A Special Day All Around at Perissos Vineyards: After Being Two for Two, I Know When to Stop
It’s not news to anyone in Texas, but it’s still hot and very dry. Yesterday was 99 F with only 3 percent relative humidity, but in the evening when the sun was low on the western horizon and the breeze was coming across our ridgeline, it was downright pleasant. It was time for drinking wine on the deck and to reflect on a recent winery road trip. I opened a bottle of Perissos Vineyards 2009 Petit Sirah: a dark, inky, fruit-driven, estate grown wine. The thick fluid was rich on the palate offering essences of blackberries, cocoa, coffee, and roasted nuts enveloped in the refreshing crispness of a quality Texas wine.
Just two weeks ago my wife and I with our wonderdog Rubio pulled up to one very tall fence at Perissos Vineyard and Winery by the side of West Park Road 4 that snakes through Inks Lake State Park in the lowlands below the Lake Buchanan dam. Seth Martin established this 13 acre estate vineyard and winery from the ground up. It’s also his home. Seth, his wife Laura and their five children all live above the winery, a building that he built to his own distinctive specifications. If you’ve seen their label, you’ve seen their vineyard, winery and home.
To me, the fence looked about ten feet tall with substantial iron reinforcements at the bottom, top and half-way point. In addition it had a line of electrified wire up at about six feet off the ground. As we waited for someone to open the fence, I thought…The great football coach Vince Lombardi is quoted as saying, “The best defense is a good offense”. However, in the Texas wine industry I’ve seen that “the best offense is a good defense”, especially when it comes to the issues (and critters) that imperil a vineyard. Seth must be truly protecting his investment, protecting it from deer, feral pigs, raccoons, and perhaps afterhour’s human visitors. After all, these critters have one thing in common: they all like to eat grapes.
With the gate open, we slowly drove the dusty road through the vineyard and met Seth while his vineyard hands were putting up bird netting (another layer of defense for the Martin family investment). It’s an annual process. He has to cover every row in his large estate vineyard. This year with all the hot and sunny weather, the grapes are ripening early and Seth’s had to start the netting earlier than he ever has before.
Seth said, “Good to see you. Park over there and let’s go over to see the Muscat…they develop varietal character very early. Let’s see.”
As we walked, I asked him about what’s become an important topic for just about anybody farming, ranching or grape growing in Texas. I said, “How’s your water holding up?”
He said, “I’ve been watering up ‘til now and need to continue. I’ve got two wells, but one just went dry and I’m starting to worry a bit.”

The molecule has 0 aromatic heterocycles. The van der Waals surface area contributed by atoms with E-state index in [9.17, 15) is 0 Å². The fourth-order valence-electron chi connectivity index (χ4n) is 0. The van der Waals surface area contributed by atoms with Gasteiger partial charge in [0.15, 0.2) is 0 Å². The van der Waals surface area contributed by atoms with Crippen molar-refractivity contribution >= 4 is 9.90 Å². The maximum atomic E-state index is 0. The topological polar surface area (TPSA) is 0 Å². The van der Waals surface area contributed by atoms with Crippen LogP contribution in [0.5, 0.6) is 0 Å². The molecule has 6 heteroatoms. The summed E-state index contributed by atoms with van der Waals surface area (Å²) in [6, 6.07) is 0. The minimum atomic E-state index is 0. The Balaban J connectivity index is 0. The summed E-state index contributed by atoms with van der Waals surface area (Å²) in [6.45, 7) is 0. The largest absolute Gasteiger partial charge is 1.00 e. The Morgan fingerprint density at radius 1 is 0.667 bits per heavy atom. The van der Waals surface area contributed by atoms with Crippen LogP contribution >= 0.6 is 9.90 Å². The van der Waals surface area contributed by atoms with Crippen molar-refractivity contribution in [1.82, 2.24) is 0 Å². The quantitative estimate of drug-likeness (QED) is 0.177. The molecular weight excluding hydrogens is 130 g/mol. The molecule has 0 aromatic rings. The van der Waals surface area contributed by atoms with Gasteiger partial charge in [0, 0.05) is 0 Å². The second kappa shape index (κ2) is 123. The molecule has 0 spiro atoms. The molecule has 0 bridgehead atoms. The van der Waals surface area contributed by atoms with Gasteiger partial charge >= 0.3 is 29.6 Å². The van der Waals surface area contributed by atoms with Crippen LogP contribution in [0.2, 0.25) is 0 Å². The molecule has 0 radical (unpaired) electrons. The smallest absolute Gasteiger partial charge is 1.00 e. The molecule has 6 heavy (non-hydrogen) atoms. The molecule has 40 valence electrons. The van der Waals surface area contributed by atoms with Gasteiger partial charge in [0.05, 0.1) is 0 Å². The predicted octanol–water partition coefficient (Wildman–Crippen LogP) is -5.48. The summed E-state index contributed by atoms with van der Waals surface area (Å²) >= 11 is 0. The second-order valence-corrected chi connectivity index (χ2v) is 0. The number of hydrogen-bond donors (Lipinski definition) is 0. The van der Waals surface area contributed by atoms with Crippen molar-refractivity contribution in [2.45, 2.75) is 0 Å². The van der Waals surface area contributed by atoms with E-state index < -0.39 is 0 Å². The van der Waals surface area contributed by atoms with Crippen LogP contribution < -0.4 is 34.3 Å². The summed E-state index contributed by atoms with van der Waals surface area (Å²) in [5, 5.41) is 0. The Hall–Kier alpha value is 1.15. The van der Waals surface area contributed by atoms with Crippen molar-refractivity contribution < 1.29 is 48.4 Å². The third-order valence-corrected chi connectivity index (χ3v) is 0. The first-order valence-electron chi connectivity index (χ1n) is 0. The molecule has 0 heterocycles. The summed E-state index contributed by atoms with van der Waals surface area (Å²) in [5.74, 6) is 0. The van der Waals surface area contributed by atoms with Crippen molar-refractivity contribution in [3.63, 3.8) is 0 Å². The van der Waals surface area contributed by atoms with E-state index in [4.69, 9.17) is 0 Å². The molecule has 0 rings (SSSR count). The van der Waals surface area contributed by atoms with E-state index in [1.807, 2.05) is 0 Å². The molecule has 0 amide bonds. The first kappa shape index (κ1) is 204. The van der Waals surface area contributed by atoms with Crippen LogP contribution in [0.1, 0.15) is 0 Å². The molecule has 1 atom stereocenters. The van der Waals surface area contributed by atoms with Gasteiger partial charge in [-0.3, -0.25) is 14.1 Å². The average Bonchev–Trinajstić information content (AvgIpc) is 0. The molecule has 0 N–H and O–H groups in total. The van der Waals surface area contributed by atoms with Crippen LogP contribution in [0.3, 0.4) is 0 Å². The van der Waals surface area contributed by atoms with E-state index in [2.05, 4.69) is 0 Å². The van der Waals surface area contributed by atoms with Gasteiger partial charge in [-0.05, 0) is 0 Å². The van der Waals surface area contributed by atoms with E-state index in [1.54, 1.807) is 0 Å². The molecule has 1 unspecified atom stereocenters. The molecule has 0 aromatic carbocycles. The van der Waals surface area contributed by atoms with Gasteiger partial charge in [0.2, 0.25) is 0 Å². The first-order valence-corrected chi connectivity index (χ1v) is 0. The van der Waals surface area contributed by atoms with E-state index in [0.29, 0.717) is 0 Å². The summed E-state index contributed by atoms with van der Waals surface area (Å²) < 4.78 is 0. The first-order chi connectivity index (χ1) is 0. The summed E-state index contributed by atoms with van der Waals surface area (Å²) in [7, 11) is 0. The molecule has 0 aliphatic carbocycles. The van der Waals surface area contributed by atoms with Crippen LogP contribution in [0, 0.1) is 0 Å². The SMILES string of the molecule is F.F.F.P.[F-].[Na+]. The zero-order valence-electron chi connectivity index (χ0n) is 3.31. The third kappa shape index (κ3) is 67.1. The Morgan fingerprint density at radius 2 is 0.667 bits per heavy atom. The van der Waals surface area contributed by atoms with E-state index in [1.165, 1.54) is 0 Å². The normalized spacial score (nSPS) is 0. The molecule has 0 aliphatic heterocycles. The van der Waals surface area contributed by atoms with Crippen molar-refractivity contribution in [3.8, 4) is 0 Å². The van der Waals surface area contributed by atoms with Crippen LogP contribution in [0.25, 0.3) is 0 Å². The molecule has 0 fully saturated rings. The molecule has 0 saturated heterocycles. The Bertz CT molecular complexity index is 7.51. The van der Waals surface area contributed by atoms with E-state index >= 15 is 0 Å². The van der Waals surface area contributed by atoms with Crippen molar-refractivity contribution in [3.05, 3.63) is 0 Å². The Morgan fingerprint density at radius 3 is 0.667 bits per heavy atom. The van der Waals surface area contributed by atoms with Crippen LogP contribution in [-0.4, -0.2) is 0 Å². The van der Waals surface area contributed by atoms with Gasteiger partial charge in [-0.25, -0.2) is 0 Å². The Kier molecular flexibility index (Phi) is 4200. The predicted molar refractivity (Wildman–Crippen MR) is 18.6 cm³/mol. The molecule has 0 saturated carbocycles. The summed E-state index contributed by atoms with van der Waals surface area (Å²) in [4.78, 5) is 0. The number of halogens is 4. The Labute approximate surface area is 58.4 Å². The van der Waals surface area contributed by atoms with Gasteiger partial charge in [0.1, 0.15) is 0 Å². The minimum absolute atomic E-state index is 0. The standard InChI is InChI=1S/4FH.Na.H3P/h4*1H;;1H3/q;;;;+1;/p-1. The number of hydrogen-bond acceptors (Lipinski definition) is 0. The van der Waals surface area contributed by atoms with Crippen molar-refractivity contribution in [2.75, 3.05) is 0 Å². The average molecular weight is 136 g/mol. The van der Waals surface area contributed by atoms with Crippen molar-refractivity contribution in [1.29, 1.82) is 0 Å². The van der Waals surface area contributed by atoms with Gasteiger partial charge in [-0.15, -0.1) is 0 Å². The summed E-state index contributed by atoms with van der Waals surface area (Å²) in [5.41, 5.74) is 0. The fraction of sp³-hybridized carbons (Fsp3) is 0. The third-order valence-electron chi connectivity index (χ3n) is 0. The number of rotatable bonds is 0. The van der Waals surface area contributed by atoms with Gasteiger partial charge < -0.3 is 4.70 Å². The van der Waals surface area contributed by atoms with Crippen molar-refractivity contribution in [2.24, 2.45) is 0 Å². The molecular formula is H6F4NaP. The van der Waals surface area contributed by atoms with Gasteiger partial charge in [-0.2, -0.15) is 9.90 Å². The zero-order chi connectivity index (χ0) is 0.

As I nodded my head in agreement to Seth’s lament, I heard the sounds of the dry 2011 summer around me. The parched ground crunched under foot, the desiccatingly dry southwest wind blew, and the leaves on the vines rustled while straining to gain the precious water borne sustenance they needed to fulfill the promise of the 2011 vintage. From behind, I could hear a panting of a dog. Seth’s wife, son and their German Shepherd, Baron, were catching up to us and arrived just as we started to smell and taste the young Muscat grapes.
Seth said, the sugars develop early and very quickly in Muscat, earlier than in just about any other grape variety. Smell the peach and apricot aromas and what my kids call ‘perfume’. It’s quite floral and these grapes will only get better as they ripen.”
We continued to stroll the rows of vines in the vineyard while Seth gave a commentary on the varieties of grapes in his vineyard. He was like a walking grapegrower’s encyclopedia.
Seth pointed out his large block or Viognier that seemed to be his vineyard workhorse. It’s made its way into three of his white wines: a dry white Viognier wine; a blended white wine made from Roussanne, Viognier and Muscat; a newly added sweet white wine made from Viognier and Roussanne. Seth acknowledged, “It’s one of my favorites. Viognier is great for pure production and crop load, but it has a wonderful fruit character, as well. That’s actually what I’m looking for in all the grapes that I grow. They have to like to grow here, but also develop true varietal character.”
Next, Seth pointed out his rows of Malbec and Mourvedre and commented on their tight clusters, something that’s usually a problem because it can lead to rotting of the grape clusters if moisture gets trapped inside. However, he indicated that these two varieties have tough skins, which is normally a good characteristic for grapevines that grow successfully in Texas. It makes these varietals quite resistant to these types of issues.
Then, he pointed to the inner leaves on a vine and said, “That’s basal leaf wilt. It’s the last stage of heat stress before they die and drop off. The vines are asking for a little more water.” I responded by saying that they looked just like the leaves on my tomato plants back in Houston.
In quick order Seth pointed to a row of vines with beautiful petite-looking red grapes just starting to blush with. He said, “They’re Dolcetto (an Italian varietal). They were originally hard to get started, but then they turned out to be winners. Over there’s my Tempranillo (a popular red grape from the Rioja region of Spain) and it’s been a winner from early on. Over here is my Touriga Nacional (a Portuguese grape), like Tempranillo it’s going to be good for the hill country when more people start to grow it. My Tourgia handles the heat and ripens well, and also retains good acidity especially under hot conditions like we’ve been having.”
We continued our vineyard walk and Seth said, “See these six rows, they’re my white Roussanne blend (Roussanne, Viognier and Muscat) still on the vine. The Roussanne has a tendency to sunburn a bit that gives it a rosy skin color, but it’s not really a problem. At harvest you should taste the succulent ripe Roussanne grapes, sometimes they are nearly raisins, but with a luscious flavor and aroma.”